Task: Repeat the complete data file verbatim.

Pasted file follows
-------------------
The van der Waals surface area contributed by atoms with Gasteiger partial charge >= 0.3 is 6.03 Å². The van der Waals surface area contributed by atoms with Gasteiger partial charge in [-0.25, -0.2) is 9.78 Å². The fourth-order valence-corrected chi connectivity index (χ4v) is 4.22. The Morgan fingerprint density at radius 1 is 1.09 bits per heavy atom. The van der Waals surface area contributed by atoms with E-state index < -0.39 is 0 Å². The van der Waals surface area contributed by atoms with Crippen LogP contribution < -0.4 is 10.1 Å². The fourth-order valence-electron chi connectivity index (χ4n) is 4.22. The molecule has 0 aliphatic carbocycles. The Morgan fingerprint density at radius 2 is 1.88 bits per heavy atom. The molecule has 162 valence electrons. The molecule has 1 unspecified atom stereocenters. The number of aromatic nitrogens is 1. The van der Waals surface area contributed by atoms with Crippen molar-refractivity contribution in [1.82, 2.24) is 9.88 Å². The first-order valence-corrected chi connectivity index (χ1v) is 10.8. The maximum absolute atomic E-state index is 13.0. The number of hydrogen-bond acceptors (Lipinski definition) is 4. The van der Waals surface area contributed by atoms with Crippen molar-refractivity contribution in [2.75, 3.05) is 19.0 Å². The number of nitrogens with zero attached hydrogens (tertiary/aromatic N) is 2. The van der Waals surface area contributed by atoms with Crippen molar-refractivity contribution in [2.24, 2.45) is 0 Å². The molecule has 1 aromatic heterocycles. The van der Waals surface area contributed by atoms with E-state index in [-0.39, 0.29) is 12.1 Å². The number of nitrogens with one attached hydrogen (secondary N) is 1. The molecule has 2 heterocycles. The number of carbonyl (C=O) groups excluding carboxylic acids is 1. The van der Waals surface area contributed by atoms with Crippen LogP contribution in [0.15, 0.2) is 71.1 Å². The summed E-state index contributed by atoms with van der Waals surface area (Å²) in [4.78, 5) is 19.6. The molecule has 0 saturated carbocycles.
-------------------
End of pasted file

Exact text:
The van der Waals surface area contributed by atoms with Gasteiger partial charge >= 0.3 is 6.03 Å². The van der Waals surface area contributed by atoms with Gasteiger partial charge in [-0.25, -0.2) is 9.78 Å². The fourth-order valence-corrected chi connectivity index (χ4v) is 4.22. The Morgan fingerprint density at radius 1 is 1.09 bits per heavy atom. The van der Waals surface area contributed by atoms with E-state index < -0.39 is 0 Å². The van der Waals surface area contributed by atoms with Crippen LogP contribution < -0.4 is 10.1 Å². The fourth-order valence-electron chi connectivity index (χ4n) is 4.22. The molecule has 0 aliphatic carbocycles. The Morgan fingerprint density at radius 2 is 1.88 bits per heavy atom. The molecule has 162 valence electrons. The molecule has 1 unspecified atom stereocenters. The number of aromatic nitrogens is 1. The van der Waals surface area contributed by atoms with Crippen molar-refractivity contribution in [1.82, 2.24) is 9.88 Å². The first-order valence-corrected chi connectivity index (χ1v) is 10.8. The maximum absolute atomic E-state index is 13.0. The number of hydrogen-bond acceptors (Lipinski definition) is 4. The van der Waals surface area contributed by atoms with Crippen molar-refractivity contribution in [2.75, 3.05) is 19.0 Å². The number of nitrogens with zero attached hydrogens (tertiary/aromatic N) is 2. The van der Waals surface area contributed by atoms with Crippen molar-refractivity contribution in [2.24, 2.45) is 0 Å². The molecule has 1 aromatic heterocycles. The van der Waals surface area contributed by atoms with E-state index in [-0.39, 0.29) is 12.1 Å². The number of nitrogens with one attached hydrogen (secondary N) is 1. The molecule has 2 heterocycles. The number of carbonyl (C=O) groups excluding carboxylic acids is 1. The van der Waals surface area contributed by atoms with Crippen LogP contribution in [0.15, 0.2) is 71.1 Å². The summed E-state index contributed by atoms with van der Waals surface area (Å²) in [4.78, 5) is 19.6. The molecule has 0 saturated carbocycles.